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Bagging the pants

Debbie Hensch was well on her way in the summer of 2010 when she was inte1 / 3
On Valentine’s Day, Debbie Hensch and her husband Dan were snapped together. Deb2 / 3
When Debbie Hensch lost enough weight to equal her mom, Bonnie McNerney, they po3 / 3

How many of us want to lose weight? It’s probably easier to count those who aren’t happy with what the scale, or the way their clothes fit, is telling them. But the decision to really make a lifestyle change, that’s a little different. That’s hard. 

Debbie Hensch knows a thing or two about it. 

She lost 250 pounds. 

The 38-year-old’s shirts went from 5X to mediums. Her pant size dropped from 36 to 10. The 5 foot, 7 inch Hensch weighed 400.2 pounds when she started her journey to a different way of living in 2008. 

“It can’t be a diet,” she said. “I had to totally change my lifestyle. So now I don’t even think about it. It’s just how I live.”

Now she runs daily and is in training for a leg — a quarter marathon of 6.5 miles — in the Brainerd Jaycees Run for the Lakes event April 30 in Nisswa. She has her eyes on a half-marathon in August. 

The Pequot Lakes resident joined Weight Watchers in the summer of 2008. She joined a gym. She combined cardio work with weights. She counted food points and measured portions. She never wavered from her goal. She never quit. And the pounds dropped off. 

She started walking, then biking, then jogging. In January, she began running five days a week. Now she averages about 13 miles a week on a treadmill or running outside. Interval training helped her increase her running speed from 4.2 mph to 5.9 mph. Not bad for someone who used to drive the car to pick up the mail at the end of the driveway. And a big change for a woman who was once out of breath after walking a short distance.

With her goal accomplished, her focus is on maintaining her weight. She now works for Weight Watchers and attends weekly meetings. She hears familiar stories there of people who hit their weight loss goal, who stopped tracking what they were eating, or how much, and found the pounds crept back on.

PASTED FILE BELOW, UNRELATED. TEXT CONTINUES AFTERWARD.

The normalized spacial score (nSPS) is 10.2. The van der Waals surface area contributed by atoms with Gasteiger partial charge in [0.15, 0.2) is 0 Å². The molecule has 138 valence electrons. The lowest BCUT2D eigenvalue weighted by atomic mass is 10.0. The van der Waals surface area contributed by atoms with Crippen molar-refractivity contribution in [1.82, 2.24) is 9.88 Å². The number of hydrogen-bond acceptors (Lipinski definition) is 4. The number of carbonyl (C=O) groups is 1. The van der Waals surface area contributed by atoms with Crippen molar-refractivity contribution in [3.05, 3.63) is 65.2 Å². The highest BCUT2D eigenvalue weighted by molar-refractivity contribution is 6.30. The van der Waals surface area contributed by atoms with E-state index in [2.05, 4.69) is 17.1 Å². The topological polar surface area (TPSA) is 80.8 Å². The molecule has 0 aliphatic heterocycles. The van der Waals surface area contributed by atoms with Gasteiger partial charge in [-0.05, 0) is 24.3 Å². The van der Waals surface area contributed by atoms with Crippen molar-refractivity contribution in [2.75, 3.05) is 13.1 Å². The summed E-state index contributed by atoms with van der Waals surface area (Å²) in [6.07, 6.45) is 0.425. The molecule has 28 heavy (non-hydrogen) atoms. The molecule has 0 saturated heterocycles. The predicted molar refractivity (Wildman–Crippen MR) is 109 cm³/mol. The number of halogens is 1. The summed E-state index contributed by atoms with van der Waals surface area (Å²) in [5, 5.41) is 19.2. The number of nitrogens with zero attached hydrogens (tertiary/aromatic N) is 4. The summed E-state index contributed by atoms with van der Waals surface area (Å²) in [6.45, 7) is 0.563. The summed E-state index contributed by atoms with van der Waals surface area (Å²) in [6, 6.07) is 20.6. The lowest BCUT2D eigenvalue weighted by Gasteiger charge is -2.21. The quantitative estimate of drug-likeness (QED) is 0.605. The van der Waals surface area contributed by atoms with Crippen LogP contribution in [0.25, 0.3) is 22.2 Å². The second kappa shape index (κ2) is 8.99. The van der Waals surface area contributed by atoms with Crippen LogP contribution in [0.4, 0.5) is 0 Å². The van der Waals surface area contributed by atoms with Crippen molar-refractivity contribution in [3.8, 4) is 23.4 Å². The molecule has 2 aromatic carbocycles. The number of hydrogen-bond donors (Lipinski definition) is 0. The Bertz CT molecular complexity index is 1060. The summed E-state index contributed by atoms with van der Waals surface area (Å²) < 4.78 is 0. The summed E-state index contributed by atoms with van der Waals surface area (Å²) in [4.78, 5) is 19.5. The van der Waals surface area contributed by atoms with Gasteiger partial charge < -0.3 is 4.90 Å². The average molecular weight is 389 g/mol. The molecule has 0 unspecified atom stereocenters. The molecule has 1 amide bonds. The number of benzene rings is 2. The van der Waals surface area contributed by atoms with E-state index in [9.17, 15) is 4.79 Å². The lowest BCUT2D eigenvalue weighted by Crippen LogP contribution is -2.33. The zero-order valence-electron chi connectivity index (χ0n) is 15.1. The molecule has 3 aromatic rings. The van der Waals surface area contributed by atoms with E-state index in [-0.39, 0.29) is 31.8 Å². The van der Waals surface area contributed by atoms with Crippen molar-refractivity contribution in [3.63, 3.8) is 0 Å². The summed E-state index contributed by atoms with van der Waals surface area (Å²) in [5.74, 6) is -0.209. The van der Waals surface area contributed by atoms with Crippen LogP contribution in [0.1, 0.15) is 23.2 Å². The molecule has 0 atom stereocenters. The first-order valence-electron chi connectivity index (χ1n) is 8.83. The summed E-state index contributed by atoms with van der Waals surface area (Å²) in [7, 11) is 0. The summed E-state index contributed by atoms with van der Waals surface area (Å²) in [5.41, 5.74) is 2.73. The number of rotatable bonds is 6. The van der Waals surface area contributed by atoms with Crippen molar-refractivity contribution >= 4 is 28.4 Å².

“That’s why it has to be a lifestyle change,” she said. “If you look at it as a diet, at some point you are going to stop dieting.”

The new lifestyle of healthy eating, portion control and exercise brought rewards. 

“It’s just been amazing to be healthy,” Hensch said. She was off high blood pressure medications and no longer needed help to control cholesterol. She gained new-found confidence in herself. Now she’s the one others look up to for an example of what can be accomplished. 

“I would have never thought I would be able to help someone else be on a health path because I would just want to hide and blend in,” she said. 

Adjusting to her new body has taken time. Once she was exercising at the gym and wondering who that was staring at her in the mirror. Then came the realization, she was staring into her own eyes. 

Hensch said her goal wasn’t about a number on the scale, but was an effort to live a healthier lifestyle each day. She’s watched others set a goal of losing so many pounds by a specific date, perhaps Memorial Day, just to see that goal fail. Discouraged, they gave up and quit. Hensch tackled it each day even if the scale didn’t always show a weight loss.

“That’s I think what got me through it,” she said. “I chose to live it one day at a time.”

Each day was an opportunity to start again.

“The weight will come off if you keep making healthy choices,” she said.  

A Brainerd area woman, who asked not to have her name used, echoed those sentiments. She also faced serious health problems and chose gastric bypass surgery. The surgery helped, she said, but it isn’t a magic pill solution that works on its own. 

“You have to change your lifestyle,” she said. 

And by doing that, there were other changes as well. She can now run after a grandchild. But she has gained some of the weight back, although she said there is no comparison to her weight and way of life before the weight-loss surgery.

“I maybe wouldn’t have been around,” she said if she hadn’t had the surgery. “It’s basically been a lifesaver, for me. I would do it again in a heartbeat.”

Essential Health’s Brainerd Clinic hosts information meetings for its weight loss center available to anyone seeking more knowledge about the subject. The next session is 5-7 p.m. April 13 at the clinic. Jennifer Abfalter, nursing director, said they work with people before and after surgery to look at nutrition, portions, exercise and activity. 

Typically, a person must have a body mass index of 40 or greater to be considered for weight-loss surgery, or have a BMI of 35 or greater with two or more medical conditions — hypertension, diabetes or arthritis. Abfalter said the program made recent changes and has a partnership with St. Mary’s in Duluth, where the surgeries are now performed. 

The Minnesota Institute Minimally Invasive Surgery at the Cuyuna Regional Medical Center in Crosby also has weight loss surgery. They note it’s a life-changing event, not a quick fix. 

For Hensch, one of the changes is being able to shop for clothes anywhere and actually enjoy trying things on. It’s just one of the everyday moments of an entirely different way of living. 

“Just the thought of running a half marathon blows my mind that I’m even thinking about doing it,” Hensch said. “A year ago you never would have convinced me I could do that.”

RENEE RICHARDSON may be reached at or 855-5852.